I am trying to solve the following problem from project euler (please take a look at description and the example in the link, but here is the short explanation).

in the matrix, find the minimal path sum from the top left to the bottom right, by moving left, right, up, and down

Right after I looked at the problem, the obvious solution which came to mind is to create a graph from the matrix and then use Dijkstra to find the shortest path.

To construct a graph from a `N*M`

matrix, for every `(i, j)`

element I create a vertex `i * N + j`

and connect it to any other vertex (to which it is possible to connect with UP, RIGHT, DOWN, LEFT) and the edge will be the value of the element I am connecting to in the matrix. After that I create 2 other vertices `-1`

connected to vertex `0`

and `-2`

connected to `N*M - 1`

which will be my start and end vertices (both connection have 0 cost).

After this I am doing Dijkstra to find shortest path cost from `-1`

to `-2`

. My Dijkstra implementation uses priority queue and looks this way:

```
func dijkstraCost(graph map[int]map[int]int, start, end int) int{
if start == end{
return 0
}
frontier := make(PriorityQueue, 1)
frontier[0] = &Item{value: start, priority: 0, index: 0}
visited := map[int]bool{}
heap.Init(&frontier)
for frontier.Len() > 0 {
element := heap.Pop(&frontier).(*Item)
vertex, cost := element.value, element.priority
visited[vertex] = true
neighbors := graph[vertex]
for vertex_new, cost_new := range(neighbors){
if !visited[vertex_new]{
if vertex_new == end{
return cost + cost_new
}
heap.Push(&frontier, &Item{
value: vertex_new,
priority: cost + cost_new,
})
}
}
}
return -1
}
```

where Priority Queue implementation is taken from heap container (example PriorityQueue) with one minor modification:

```
func (pq PriorityQueue) Less(i, j int) bool {
return pq[i].priority > pq[j].priority // changed to <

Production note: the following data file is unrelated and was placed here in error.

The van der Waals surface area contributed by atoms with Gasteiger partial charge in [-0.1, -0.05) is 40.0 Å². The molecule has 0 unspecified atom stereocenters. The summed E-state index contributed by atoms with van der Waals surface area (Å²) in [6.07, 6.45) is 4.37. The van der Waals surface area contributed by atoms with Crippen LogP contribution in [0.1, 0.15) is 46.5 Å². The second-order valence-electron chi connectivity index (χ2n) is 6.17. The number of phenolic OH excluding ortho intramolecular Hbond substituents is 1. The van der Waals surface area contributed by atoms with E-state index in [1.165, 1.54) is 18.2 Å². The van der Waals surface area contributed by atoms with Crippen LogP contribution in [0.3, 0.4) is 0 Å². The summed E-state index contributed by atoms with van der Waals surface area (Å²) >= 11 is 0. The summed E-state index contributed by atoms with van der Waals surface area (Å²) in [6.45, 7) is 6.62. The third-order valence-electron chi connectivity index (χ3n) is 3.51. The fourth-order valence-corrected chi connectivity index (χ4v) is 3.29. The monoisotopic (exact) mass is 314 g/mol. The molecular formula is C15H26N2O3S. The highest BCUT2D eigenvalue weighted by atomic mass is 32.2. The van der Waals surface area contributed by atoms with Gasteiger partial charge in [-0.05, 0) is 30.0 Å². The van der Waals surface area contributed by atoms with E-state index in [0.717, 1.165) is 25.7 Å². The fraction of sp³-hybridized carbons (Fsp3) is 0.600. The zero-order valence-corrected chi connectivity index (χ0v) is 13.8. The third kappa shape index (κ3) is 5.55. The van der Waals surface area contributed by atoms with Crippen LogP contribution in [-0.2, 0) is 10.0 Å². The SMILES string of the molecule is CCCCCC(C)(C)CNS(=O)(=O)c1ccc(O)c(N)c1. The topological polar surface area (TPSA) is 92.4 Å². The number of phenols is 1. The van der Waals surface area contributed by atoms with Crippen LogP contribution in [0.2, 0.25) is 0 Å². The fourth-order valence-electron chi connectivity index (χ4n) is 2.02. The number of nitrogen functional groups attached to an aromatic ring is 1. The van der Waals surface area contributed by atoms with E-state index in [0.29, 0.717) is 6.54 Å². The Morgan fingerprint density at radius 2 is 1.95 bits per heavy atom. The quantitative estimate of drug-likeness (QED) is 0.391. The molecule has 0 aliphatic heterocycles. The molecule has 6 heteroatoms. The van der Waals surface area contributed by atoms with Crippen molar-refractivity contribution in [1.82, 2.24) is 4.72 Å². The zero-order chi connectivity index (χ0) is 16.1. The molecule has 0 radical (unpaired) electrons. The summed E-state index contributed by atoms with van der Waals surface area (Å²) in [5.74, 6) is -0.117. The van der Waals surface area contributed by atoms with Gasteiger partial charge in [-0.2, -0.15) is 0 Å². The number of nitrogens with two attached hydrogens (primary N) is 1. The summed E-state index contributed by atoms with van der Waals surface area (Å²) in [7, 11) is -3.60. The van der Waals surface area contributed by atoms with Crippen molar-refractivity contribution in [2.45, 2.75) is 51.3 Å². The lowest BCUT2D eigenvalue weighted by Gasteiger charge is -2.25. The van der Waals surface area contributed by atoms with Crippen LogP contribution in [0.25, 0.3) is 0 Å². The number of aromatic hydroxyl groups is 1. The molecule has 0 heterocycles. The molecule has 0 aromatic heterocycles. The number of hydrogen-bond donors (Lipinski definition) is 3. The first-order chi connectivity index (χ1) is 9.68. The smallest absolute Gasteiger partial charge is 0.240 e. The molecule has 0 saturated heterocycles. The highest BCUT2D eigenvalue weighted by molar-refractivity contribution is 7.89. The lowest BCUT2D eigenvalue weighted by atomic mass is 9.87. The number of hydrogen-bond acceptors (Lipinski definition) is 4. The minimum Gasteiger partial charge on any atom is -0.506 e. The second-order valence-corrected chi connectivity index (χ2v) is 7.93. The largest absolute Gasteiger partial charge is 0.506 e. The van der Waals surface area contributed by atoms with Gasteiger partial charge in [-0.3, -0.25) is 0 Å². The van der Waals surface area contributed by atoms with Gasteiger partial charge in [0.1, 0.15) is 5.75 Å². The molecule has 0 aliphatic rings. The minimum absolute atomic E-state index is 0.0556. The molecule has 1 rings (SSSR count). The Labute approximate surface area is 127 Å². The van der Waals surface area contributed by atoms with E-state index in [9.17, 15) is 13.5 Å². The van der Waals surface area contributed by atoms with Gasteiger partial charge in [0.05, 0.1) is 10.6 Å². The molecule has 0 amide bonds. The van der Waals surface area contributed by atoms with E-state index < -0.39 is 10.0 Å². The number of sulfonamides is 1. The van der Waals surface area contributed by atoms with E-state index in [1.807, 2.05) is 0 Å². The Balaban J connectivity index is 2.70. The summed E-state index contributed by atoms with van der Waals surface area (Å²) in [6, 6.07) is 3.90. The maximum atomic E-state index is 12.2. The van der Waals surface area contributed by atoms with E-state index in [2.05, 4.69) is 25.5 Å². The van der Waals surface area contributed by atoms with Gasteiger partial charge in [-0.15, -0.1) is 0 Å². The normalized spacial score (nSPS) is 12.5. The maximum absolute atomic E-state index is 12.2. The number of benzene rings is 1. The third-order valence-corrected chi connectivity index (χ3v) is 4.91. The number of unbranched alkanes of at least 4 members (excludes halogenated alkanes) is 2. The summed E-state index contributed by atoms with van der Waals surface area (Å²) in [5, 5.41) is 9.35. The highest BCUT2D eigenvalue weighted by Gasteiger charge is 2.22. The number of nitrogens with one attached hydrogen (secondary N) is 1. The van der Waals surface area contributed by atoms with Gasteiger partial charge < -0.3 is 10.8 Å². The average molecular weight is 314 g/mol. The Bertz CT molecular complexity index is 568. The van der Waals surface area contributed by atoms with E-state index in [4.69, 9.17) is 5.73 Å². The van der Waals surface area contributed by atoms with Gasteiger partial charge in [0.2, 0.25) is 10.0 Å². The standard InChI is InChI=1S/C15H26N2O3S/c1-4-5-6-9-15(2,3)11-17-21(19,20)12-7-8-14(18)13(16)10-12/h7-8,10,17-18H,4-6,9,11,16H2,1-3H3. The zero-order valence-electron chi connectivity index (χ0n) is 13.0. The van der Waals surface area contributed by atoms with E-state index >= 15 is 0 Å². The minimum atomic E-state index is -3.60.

}
```

The graph that I am providing to the function looks like:

```
map[13:map[8:965 18:121 12:746 14:111] 16:map[11:803 21:732 15:537 17:497] 3:map[8:965 2:234 4:18] 4:map[9:150 3:103] 22:map[17:497 21:732 23:37] -1:map[0:131] 17:map[16:699 18:121 12:746 22:524] 1:map[6:96 0:131 2:234] 9:map[4:18 14:111 8:965] 11:map[6:96 16:699 10:630 12:746] 19:map[14:111 24:331 18:121] 24:map[23:37 -2:0 19:956] 2:map[3:103 7:342 1:673] 15:map[10:630 20:805 16:699] 18:map[13:422 23:37 17:497 19:956] 10:map[5:201 15:537 11:803] 14:map[19:956 13:422 9:150] 0:map[5:201 1:673] 6:map[5:201 7:342 1:673 11:803] 8:map[9:150 3:103 13:422 7:342] -2:map[] 12:map[7:342 17:497 11:803 13:422] 20:map[15:537 21:732] 21:map[16:699 20:805 22:524] 5:map[0:131 10:630 6:96] 23:map[18:121 22:524 24:331] 7:map[2:234 12:746 6:96 8:965]]
```

This works correctly but the problem is that it is considered inefficient (judging by Hackerrank version of the problem). It should run find the value of the best solution for `700x700`

matrix in less than 4 seconds, whereas my solution takes 10 seconds.

I thought that I am doing something wrong in go, so I reimplemented the same solution in python (where it took approximately 70 seconds for 700x700 matrix)

**My question is:** Am I using the right approach to find the best solution in a matrix. If so what am I doing wrong with my implementation?

P.S. I have full go and python solution, just thought that even without them the question is too long.